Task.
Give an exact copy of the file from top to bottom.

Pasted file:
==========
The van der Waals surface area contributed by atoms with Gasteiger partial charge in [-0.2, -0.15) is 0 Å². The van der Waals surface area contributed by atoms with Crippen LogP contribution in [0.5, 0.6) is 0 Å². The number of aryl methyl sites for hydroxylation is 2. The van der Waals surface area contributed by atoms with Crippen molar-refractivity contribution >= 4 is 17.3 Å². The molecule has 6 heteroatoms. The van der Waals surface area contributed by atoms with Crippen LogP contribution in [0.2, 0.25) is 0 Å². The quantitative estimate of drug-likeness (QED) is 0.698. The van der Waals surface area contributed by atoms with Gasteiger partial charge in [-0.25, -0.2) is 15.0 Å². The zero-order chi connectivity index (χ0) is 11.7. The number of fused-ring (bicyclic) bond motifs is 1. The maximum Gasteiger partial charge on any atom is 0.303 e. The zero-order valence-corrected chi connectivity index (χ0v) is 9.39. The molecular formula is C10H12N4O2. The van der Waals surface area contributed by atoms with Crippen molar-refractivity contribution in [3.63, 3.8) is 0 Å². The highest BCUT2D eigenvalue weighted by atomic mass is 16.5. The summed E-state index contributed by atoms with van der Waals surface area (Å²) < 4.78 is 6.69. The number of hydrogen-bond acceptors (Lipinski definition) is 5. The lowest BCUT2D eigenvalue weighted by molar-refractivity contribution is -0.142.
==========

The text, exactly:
The van der Waals surface area contributed by atoms with Gasteiger partial charge in [-0.2, -0.15) is 0 Å². The van der Waals surface area contributed by atoms with Crippen LogP contribution in [0.5, 0.6) is 0 Å². The number of aryl methyl sites for hydroxylation is 2. The van der Waals surface area contributed by atoms with Crippen molar-refractivity contribution >= 4 is 17.3 Å². The molecule has 6 heteroatoms. The van der Waals surface area contributed by atoms with Crippen LogP contribution in [0.2, 0.25) is 0 Å². The quantitative estimate of drug-likeness (QED) is 0.698. The van der Waals surface area contributed by atoms with Gasteiger partial charge in [-0.25, -0.2) is 15.0 Å². The zero-order chi connectivity index (χ0) is 11.7. The number of fused-ring (bicyclic) bond motifs is 1. The maximum Gasteiger partial charge on any atom is 0.303 e. The zero-order valence-corrected chi connectivity index (χ0v) is 9.39. The molecular formula is C10H12N4O2. The van der Waals surface area contributed by atoms with Crippen molar-refractivity contribution in [3.63, 3.8) is 0 Å². The highest BCUT2D eigenvalue weighted by atomic mass is 16.5. The summed E-state index contributed by atoms with van der Waals surface area (Å²) < 4.78 is 6.69. The number of hydrogen-bond acceptors (Lipinski definition) is 5. The lowest BCUT2D eigenvalue weighted by molar-refractivity contribution is -0.142.